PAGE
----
I obsess too much about artist-run centres. Here's an excerpt from something I wrote for Lola in 1997:
There is a common complaint that ARCs in Toronto have become "institutionalized." They were full of vim and vigour in the 1970s when artists first took over the bureaucracy and started setting the agenda themselves. But whether you are a politician, an artist, or a bank manager, red tape begets red tape. Founding members mature and the artists they choose to promote may be farther advanced in their careers. As an ARC's mandate evolves, new board members take up where the old ones leave off, and the process can't help but smooth out around the edges. It is hard to see how things could have happened any other way in a city with so many artists.
That was near the front edge of a generational watershed that I think is climaxing now. It's even more imperative that ARCs (or parallel galleries, as they used to be called) re-articulate their purpose, and do it in a language that inspires a new generation. Running an ARC is a ton of work. It requires a dedicated volunteer board with enthusiasm for the future and a vision for the programming. It requires staff who feel invested enough in the institution to put in extra hours making art shows happen on a shoestring. It's a team effort that, when it works, works great. But inspiration is required and that inspiration seems to be in short supply. Institutions change internally and so does the cultural climate around them. In the 1970s artists needed ARCs because there was nowhere else to show their work. It was a let's-put-the-show-on-right -here-in-the-barn mentality that drove the long hours and creative solutions to systemic and structural problems. Now there's a sort of entrenched misery, a doom and gloom attitude that we will all volunteer our energies, even if its no fun at all, to maintain a system that has become integral to visual art production in this country. But why? What is so important about artist-run centres now? I will pose some of my own responses to this question over the next few days, and I certainly hope, if there is anybody out there reading this, that others will too.
I was talking to an artist friend recently who said that showing in an artist-run centre is a great feeling when you have been showing in a commercial space. No matter how good your relationship with your gallery, there will always be a pressure to make work that sells. There are also strange pressures between artists in the stable to measure up to whoever is selling the best. In an artist-run centre, once your proposal is accepted, then that's it. There is respect for you as an artist, repsect for your work as it is, an artists' fee that is not insulting and, depending on the place and its resources, there is infrastructure for shipping, installation, and promotion.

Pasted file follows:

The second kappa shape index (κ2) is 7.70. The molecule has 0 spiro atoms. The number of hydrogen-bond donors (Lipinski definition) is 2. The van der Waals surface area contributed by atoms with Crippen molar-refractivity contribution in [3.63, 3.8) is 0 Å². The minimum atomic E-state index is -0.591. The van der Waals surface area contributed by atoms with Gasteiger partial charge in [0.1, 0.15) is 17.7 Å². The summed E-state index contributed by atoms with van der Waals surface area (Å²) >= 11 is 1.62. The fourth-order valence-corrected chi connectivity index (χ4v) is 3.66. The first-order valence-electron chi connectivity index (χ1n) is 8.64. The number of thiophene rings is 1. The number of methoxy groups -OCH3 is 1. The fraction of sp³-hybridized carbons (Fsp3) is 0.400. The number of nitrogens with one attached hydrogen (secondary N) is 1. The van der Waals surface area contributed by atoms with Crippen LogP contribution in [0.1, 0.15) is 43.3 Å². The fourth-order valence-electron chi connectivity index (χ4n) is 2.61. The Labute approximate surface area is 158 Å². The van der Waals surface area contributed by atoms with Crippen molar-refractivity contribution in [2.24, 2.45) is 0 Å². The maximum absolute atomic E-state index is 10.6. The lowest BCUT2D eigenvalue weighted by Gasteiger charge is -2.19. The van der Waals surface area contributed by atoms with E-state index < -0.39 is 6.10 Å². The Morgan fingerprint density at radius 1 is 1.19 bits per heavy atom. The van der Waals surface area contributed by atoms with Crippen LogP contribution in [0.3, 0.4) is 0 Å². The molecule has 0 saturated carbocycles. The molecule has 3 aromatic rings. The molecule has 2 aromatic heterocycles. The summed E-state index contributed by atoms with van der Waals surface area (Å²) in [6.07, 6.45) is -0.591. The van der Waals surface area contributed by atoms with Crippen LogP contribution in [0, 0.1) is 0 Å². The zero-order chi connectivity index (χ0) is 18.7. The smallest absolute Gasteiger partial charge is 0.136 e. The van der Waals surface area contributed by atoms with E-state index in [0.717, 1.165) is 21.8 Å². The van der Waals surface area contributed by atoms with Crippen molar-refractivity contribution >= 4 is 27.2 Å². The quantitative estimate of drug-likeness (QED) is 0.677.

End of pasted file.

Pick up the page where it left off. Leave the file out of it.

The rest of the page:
The following excerpts are from a 1998 piece I wrote for Lola:
...the corporate world does very little to stimulate diversity, and is as exclusive as it is pervasive. Popular opinion may have it that art is elitist while shopping is not. But this leads to scary politics, Mike Harris [right-wing premier at the time whose soul-destroying reign over Ontario from 1995-2002 shifted our perspectives and put the freeze to socialist ideals] politics, pretending that people with no money simply don't exist.
We get to see art at ARCs that would not likely get shown in Canadian commercial galleries. Diane Landry's piece le déclin bleu at YYZ right now is a case in point. It's amibitious installation work: simple, beautiful, captivating. I work at YYZ, and quite frankly, the work is inspiring. You might see art such as Landry's at an established public gallery like the Power Plant or the AGO, but there are few opportunities in such select venues. ARCs run on tax-payers' dollars, oodles of donated time and goodwill. Is knowing that ARCs provide venues for mature, probing and experimental work across the country enough fuel for that cultural engine? Is there more we need to be telling each other?
An excerpt from Barbara Fischer's essay in Decalog, published on the occasion of YYZ's tenth anniversary in 1989.